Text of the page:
DIY Tooth Whitening. Does it Work?

John Phelps, DDS
Dec 27, 2017 · 5 min read

There are an awful lot of websites and blogs that promote DIY tooth whitening with products lying around your house. Some of these, malic acid for example, may work to a small extent. Others, like oil pulling, have some research behind them, but have only proven mildly efficacious. And others still, like turmeric, are counter-intuitive and may even serve to further discolor the teeth.

Because there are so many DIY tooth whitening suggestions, it can be difficult to separate the effective from the ridiculous — but even the worst of these is more likely to stain teeth than to damage them. The real concern comes with suggestions like charcoal teeth whitening, which can actually cause serious and permanent damage. Worse still, there are no studies suggesting that activated charcoal is actually effective at whitening teeth. All evidence is, at present, anecdotal. And the long-term risks associated with charcoal teeth whitening are now well established.

According to the Journal of the American Dental Association, “Internet advertisements [regarding charcoal tooth whitening] included unsubstantiated therapeutic claims — such as antibacterial, antifungal, antiviral, and oral detoxification, as well as potentially misleading product assertions.” In fact, studies have found that using charcoal to whiten teeth causes irreversible enamel damage, exposes underlying dentin and further yellowing the teeth, and increases risks for:

· Dental carries (cavities)

· Enamel abrasion

In the end, the ADA found “[I]nsufficient clinical and laboratory data to substantiate the safety and efficacy claims of charcoal and charcoal-based dentifrices.” And suggested, “Dental clinicians should advise their patients to be cautious when using charcoal and charcoal-based dentifrices with unproven claims of efficacy and safety.”

In short, don’t try to whiten your teeth with activated charcoal. A majority of the scientific literature regarding this method of DIY teeth whitening suggests it is, at best ineffective and at worst unsafe. When there are so many other options to brighten your smile, why take unnecessary risks?

Natural Tooth Whitening

Natural tooth whitening with products from home sounds attractive. It offers the possibility of a brilliant smile without any significant investment and, because these products are “natural,” they’re often believed to be safer than bleaches and more traditional forms of tooth whitening.

The problem is, “natural” does not mean “safe,” and even those that are demonstrably safe are all too often ineffective, resulting in wasted time and resources for little to no discernible benefit.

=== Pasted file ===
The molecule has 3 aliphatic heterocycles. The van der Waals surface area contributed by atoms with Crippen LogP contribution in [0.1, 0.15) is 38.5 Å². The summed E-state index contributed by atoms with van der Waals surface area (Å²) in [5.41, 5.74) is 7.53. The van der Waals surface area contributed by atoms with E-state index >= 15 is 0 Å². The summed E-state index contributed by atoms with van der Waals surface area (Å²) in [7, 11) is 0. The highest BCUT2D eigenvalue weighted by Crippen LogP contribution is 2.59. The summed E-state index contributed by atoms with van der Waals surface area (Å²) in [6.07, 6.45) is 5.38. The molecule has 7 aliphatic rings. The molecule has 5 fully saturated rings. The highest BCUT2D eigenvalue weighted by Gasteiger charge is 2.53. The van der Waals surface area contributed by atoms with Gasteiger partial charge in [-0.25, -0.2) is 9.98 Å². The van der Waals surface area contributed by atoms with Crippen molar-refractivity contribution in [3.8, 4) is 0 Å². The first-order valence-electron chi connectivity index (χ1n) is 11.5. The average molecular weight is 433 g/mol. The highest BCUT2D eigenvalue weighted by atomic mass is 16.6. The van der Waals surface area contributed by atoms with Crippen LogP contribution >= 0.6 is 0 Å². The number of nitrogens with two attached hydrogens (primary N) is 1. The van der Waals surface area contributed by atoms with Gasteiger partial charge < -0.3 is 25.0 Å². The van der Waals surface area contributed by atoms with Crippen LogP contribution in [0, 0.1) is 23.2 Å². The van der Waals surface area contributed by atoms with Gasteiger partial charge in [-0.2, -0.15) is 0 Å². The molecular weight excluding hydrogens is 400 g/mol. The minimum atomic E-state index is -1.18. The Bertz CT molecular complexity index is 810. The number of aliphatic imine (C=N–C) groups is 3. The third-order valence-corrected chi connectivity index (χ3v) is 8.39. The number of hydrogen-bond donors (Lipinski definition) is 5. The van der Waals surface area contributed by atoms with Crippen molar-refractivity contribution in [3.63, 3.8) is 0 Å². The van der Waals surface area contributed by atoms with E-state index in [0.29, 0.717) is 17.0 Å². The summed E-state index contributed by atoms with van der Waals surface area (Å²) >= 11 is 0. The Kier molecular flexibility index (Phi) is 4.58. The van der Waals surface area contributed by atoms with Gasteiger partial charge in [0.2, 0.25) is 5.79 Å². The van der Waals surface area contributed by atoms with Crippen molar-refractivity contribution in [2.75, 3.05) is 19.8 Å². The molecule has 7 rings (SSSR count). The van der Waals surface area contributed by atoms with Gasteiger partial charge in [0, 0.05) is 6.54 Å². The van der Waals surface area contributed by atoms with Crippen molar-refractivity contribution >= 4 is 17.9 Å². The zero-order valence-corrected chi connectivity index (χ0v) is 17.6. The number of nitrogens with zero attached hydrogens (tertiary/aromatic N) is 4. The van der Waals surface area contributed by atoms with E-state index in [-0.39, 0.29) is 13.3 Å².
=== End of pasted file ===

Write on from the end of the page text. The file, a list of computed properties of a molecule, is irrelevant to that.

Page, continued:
Touted as miracle DIY natural tooth whiteners are things like:

· Fruit

· Coconut oil

· Activated charcoal

· Baking soda

· Hydrogen peroxide

· Turmeric

Mouth Healthy, an ADA website, has published an article examining the efficacy of these natural tooth whiteners and, with the exception of baking soda and peroxide, has found no evidence that any of them work. As we’ve already discussed, some of them can actually be damaging to teeth, further pushing them into the realm of DIY beauty treatments that should just be avoided.

Effective Tooth Whitening Options

The most effective tooth whitening options are topical bleaches. Toothpastes containing peroxide or baking soda may work to remove surface stains, but they cannot address deeper discoloration.

There are dozens of take-home tooth whitening kits available at drug stores and supermarkets. These use special bleaching gels to gradually lighten teeth over the course of two to four weeks. Store-bought whitening kits will come with one-size-fits-all application trays which may be uncomfortable for some people. If you fear discomfort from a store-bought tooth whitener, talk to your dentist about your professional take-home options.

Take-home kits from your dentist will come with application trays that have been molded to your teeth. This allows for a more even application of the bleaching solution, which can help ensure consistent results. Snug application trays can also minimize solution leakage, helping to prevent irritation to surrounding oral tissue.

For faster results, you may wish to consider in-office teeth whitening. With this service, your dentist can lighten your teeth up to ten shades over the course of 45 to 60 minutes. Rapid whitening may increase tooth sensitivity for some patients, but many professional solutions address this with the inclusion of anti-sensitivity ingredients. Still, in-office whitening may not be the best solution for every person.

Professional tooth whitening offers several distinct advantages over both DIY solutions and store-bought alternatives. Safer, more reliable, and often much faster, teeth whitening through a trusted dentist remains the most effective option available today.

Maintaining Results

Tooth whitening toothpastes are most effective following professional teeth whitening services. Ingredients like baking soda may prove very effective at maintaining results by preventing the buildup of topical stains. However, if you have porcelain veneers or dental crowns, abrasive toothpastes may be a bad idea. Talk to your dentist about options that may be safer for your smile.

In the end, the creation and maintenance of a brilliant smile are best achieved with the help of a trusted dentist. Choosing to work with a dentist also means that your tooth whitening will be done under the supervision of someone who is equipped to deal with any issues that may arise while your smile is being perfected — and who has the resources and tools needed to address all of your smile’s imperfections.

John Phelps, DDS

Written by

Dr. Phelps is an experienced prosthodontist and dentist with a full-service dental practice in Indianapolis

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